After the horrifying attacks on September 11th, 2001, Americans have treated Arabs and Muslims with such anger and terror in the news and media. They are viewed as a constant global threat and nothing but a deceiving group of terrorists. Arabs and Muslims have been greatly discriminated against, mistreated and stereotypically portrayed due to the actions of specific Muslim terrorist groups (Alsultany 2012). The power the media has on the Arab and Muslim culture has significantly created negative, terrorizing imageries for American audiences and “in the eyes of Americans, they have become collectively known as dangerous outsiders” (Bayoumi 2009). The American press and news play a major part in influencing the existing idea that Arabs and the Islamic religion are evidently a threat to the U.S. economy, as well as the U.S. national security (Alsultany 2012).

In the 2006 drama, Babel, directed by Alejandro González Iñárritu, there are multiple misconceptions of the Arab and Muslim world. The movie consists of four different storylines, which are all linked with a symbolic object, a rifle. The background setting of the film takes place in Morocco where many could assume to be paradise. In one of the storylines, Americans Richard and Susan visit the Arab country of Morocco and Susan is shot. This scene inflicts a negative image of the behavior of Muslims, inferring that they are cruel and do nothing but terrorize Americans (Alsultany 2012). This representation of Moroccans and Muslims inherit fear and horror to tourists and outsiders, thus targeting the United States. In a different scene one of the two Moroccan brothers accidentally shoots Susan and is later shot by Moroccan police officers. His brother then picks up his father’s gun and begins shooting as defense. This also reinforces the stereotype of violence and terror, and how apathetic Muslims (Alsultany 2012) seem to be. Muslims go as far as committing suicide for their religion, Islam. Yet this scene also shows a different point of view, in which the brothers share their interpersonal relationship and portray the “good Muslim” instead. There is an indefinite of love between these two boys, despite their race or religion.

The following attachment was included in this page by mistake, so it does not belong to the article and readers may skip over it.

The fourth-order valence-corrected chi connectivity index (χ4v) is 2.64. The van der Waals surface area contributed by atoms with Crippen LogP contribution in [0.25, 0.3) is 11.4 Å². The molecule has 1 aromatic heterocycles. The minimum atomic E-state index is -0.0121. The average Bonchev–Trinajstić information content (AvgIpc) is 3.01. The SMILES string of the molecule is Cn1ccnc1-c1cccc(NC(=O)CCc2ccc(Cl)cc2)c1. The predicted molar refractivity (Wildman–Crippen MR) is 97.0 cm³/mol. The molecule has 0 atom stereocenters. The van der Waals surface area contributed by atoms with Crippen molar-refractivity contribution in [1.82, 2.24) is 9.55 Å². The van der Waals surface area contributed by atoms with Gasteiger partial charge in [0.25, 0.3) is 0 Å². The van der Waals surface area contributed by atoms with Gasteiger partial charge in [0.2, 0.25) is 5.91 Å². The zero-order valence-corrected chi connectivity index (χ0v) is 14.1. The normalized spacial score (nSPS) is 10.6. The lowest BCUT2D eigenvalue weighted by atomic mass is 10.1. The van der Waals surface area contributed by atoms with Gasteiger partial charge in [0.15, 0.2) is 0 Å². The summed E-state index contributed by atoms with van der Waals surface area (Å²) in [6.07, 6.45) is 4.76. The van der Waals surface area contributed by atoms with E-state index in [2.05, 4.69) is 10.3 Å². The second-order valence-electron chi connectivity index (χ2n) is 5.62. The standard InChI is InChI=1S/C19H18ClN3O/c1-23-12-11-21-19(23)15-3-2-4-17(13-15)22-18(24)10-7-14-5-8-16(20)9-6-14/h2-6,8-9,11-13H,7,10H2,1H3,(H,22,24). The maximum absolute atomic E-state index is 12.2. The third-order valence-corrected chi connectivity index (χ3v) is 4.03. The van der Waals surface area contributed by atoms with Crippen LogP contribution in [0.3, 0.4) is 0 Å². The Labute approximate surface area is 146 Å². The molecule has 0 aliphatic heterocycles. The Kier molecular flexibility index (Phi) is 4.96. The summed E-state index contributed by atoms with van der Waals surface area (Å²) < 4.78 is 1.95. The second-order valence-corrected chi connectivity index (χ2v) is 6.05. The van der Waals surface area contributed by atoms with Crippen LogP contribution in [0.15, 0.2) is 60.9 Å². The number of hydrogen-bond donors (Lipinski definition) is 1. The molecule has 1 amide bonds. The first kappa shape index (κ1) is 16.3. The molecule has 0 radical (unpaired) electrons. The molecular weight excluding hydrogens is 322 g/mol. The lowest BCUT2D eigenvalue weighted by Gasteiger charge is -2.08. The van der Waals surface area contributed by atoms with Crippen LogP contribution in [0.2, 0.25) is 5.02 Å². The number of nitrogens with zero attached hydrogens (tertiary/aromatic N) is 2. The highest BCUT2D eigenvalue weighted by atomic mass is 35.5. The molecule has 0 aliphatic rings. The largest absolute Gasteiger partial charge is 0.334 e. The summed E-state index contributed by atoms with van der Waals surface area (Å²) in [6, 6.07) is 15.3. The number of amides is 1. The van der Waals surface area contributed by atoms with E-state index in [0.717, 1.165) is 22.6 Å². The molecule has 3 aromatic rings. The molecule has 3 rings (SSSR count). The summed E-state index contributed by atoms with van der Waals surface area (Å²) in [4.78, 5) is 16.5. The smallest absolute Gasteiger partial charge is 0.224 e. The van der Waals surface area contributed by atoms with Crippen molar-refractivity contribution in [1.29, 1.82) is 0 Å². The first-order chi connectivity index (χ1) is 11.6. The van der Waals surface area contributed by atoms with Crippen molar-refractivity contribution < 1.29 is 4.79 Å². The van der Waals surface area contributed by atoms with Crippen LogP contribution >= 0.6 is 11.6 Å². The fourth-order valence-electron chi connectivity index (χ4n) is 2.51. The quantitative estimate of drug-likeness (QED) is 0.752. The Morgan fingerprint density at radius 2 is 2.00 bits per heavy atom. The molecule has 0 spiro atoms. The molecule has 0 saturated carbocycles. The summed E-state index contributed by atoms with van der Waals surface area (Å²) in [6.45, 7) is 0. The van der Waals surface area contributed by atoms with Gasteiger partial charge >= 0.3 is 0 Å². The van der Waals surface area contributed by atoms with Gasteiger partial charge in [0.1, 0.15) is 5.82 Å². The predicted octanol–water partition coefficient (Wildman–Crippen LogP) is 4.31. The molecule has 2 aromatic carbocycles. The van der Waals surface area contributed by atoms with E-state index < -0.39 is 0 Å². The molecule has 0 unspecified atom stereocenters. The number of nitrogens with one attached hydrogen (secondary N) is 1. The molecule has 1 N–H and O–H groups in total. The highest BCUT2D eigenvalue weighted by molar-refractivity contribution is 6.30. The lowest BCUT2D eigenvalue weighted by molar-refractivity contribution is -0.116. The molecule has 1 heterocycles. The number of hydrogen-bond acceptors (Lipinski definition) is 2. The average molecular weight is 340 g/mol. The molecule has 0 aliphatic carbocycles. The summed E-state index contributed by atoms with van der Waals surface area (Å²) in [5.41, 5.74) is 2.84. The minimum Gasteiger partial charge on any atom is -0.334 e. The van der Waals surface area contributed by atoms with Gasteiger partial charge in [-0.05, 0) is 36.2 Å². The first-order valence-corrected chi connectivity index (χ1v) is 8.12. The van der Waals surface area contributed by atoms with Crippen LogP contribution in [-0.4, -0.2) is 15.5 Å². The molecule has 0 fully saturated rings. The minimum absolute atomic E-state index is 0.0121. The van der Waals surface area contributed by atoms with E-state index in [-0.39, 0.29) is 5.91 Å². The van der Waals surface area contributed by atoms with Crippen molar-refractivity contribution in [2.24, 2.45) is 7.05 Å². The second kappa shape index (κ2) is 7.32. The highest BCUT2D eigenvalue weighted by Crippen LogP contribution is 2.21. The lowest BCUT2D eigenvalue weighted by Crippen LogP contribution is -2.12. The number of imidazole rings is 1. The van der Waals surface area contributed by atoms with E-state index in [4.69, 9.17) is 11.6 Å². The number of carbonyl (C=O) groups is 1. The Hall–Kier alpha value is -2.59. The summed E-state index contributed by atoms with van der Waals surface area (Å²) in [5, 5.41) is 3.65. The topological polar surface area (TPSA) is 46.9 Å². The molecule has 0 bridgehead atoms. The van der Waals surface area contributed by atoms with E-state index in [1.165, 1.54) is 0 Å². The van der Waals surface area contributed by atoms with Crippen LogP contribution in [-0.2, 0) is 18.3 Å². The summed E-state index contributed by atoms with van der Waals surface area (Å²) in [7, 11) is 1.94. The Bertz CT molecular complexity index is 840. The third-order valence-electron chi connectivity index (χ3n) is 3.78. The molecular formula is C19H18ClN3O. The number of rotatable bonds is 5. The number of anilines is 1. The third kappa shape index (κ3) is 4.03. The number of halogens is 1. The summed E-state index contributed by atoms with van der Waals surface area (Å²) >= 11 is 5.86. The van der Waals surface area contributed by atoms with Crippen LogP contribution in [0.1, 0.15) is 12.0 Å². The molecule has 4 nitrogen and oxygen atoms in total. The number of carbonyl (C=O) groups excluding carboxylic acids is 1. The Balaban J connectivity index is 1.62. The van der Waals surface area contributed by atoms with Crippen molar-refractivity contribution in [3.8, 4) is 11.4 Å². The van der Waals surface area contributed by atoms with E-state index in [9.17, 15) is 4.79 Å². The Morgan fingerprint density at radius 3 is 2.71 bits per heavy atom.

According to Evelyn Alsultany’s Arabs and Muslims in the Media: Race and Representations after 9/11, she states, “‘Bad’ Arabs or Muslims are the terrorists, and their ‘good’ counterparts are those who help the U.S. government fight terrorism.” Americans definitely view all Muslims as an entire group of “bad” Muslims. In today’s society when a shooting/attack occurs, it is automatically categorized as a terrorist attack if the assaulter was Muslim or Arab. The media covers news about bombings in Paris and Belgium, but when it comes to the tragedies in Palestine, Syria or the Middle East, the media is blinded by these atrocities. The 9/11 bombing and those specific terrorist groups do not represent the entire Muslim and Arab population and culture. These negative and repulsive stereotypes presented in the media only continue to support the existing beliefs that do nothing but turn Americans against the Muslim and Arab world.


Alsultany, Evelyn. Selections from in Arabs and Muslims in the Media: Race and Representation after 9/11. NYU Press, 2012.

Moustafa Bayoumi, “Preface,” in How Does It Feel to Be a Problem?: Being Young and Arab in America. Penguin, 2009.


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